They update the prices weekly, and diamond stakeholders have to watch the trends carefully. This bureaucracy makes diamond prices more difficult to understand and rely on. Gold prices are real-time and depend on market and exchange rate fluctuations.
Gold has really distinguished itself in the last two decades as a hedge against economic, political and currency crises, as well as overall market declines.
During the financial crisis of 2008, gold went close to the $2,000 an ounce mark at the height of the crisis. This trait makes gold a perfect hedge asset for investors eager to diversify against shocks in the stock market.
High cut diamonds have intrinsic value as well. This fact means that they also have resale value and can act as reserve value. However, the behavior of this asset in times of crisis is not clear cut.
As far as an anti-crisis asset goes gold is head and shoulders above any other asset in the market. Gold is better insurance for tough times because investors take their money there during times of crisis.
The fact that diamonds are more of a luxury commodity than a tradable asset makes them more complicated as a hedge asset. During times of extreme crisis, ordinary people tend to be conservative in their spending, and such luxury commodities can take a hit.
In this sense, one can own diamonds as a complementary diversification asset to gold rather than a standalone anti-crisis asset. During times of recovery, diamonds can be a great asset to hold. Both make for tangible investments, with the ability to resist monetary fluctuations, but gold is the far superior hedge asset.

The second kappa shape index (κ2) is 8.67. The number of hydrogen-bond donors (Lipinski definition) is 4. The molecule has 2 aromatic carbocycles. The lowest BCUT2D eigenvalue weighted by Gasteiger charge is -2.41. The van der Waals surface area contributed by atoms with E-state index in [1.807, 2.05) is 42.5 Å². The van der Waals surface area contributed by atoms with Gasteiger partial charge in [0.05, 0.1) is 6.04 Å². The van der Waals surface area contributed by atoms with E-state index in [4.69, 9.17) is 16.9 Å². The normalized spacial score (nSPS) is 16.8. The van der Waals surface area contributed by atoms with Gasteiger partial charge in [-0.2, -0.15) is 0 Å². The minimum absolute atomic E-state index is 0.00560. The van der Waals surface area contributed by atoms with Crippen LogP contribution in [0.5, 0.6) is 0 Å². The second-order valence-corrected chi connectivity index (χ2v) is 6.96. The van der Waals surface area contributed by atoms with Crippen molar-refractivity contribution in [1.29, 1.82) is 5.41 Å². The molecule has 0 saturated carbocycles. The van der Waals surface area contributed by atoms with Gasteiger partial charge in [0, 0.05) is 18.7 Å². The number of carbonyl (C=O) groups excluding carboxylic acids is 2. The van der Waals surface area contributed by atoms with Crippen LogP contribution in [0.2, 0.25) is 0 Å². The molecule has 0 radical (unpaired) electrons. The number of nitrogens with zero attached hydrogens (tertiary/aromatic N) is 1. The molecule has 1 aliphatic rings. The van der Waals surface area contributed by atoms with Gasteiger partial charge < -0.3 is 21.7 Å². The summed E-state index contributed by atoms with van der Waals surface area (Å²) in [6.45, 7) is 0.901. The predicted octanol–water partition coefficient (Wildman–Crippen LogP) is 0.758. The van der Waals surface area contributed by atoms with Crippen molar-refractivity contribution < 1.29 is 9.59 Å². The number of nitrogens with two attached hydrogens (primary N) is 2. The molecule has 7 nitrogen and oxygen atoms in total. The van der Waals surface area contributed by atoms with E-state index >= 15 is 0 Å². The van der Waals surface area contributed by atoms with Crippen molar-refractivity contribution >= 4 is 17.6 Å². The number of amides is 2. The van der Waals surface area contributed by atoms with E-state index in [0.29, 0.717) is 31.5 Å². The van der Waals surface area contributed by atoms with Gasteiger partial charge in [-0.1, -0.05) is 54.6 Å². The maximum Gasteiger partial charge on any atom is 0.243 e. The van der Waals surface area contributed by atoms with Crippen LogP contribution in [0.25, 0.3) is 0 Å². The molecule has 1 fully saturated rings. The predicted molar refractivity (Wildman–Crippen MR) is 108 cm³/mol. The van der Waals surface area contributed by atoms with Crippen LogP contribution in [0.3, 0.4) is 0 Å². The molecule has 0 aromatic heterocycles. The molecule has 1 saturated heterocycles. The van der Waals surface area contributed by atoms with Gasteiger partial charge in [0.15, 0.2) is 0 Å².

Given gold’s liquidity, the gold market is more advanced and diverse. You have several ways of investing in gold without necessarily holding the gold.
Besides gold-backed ETFs, you now have the option of gold-backed tokens on the blockchain. This gives traders a universal utility to trade gold seamlessly without the hassle of storage and transportation.
The diamond industry does not enjoy this level of diversity and ease. Disposing of your gold holdings is way simpler and faster in comparison to diamonds, which undergo far more quality checks.
Therefore, if you are looking at how easy your life is going to be when owning the respective assets, gold is undoubtedly the superior asset.
In the past four decades, stocks have proven to be a fantastic way to create wealth. However, as great as this door to financial success is, it can slam shut in your face overnight and lead to catastrophic losses. The dot com bubble and the financial crash of 2008 are the most recent significant reminders of this possibility.
Gradually, precious metals like gold and rare minerals like diamonds have distinguished themselves as alternative assets in the market. The need for investment diversification places such valuable assets at an elevated position. In a time of an historic stock market bull run, these assets are perfect tools for diversification.
Diamonds, especially colored diamonds, have the advantage of extreme scarcity. In this regard, prices will remain high, and possibly go even higher in the next few years.
However, the unique nature of the diamond market makes it that much more challenging to navigate. If you are a high net-worth individual, it could make sense for you to go through the rigors of owning such rare, valuable minerals. However, when looking for an asset with a high resale value to hold and trade for shorter periods, gold has the edge.
Gold is a much more fluid asset. The sophistication of gold markets and objective pricing makes it better for traders. Even more crucial is gold’s established role as the best anti-crisis asset. Therefore, if you are pondering between the two investments, gold has more of an upside as a hedge asset.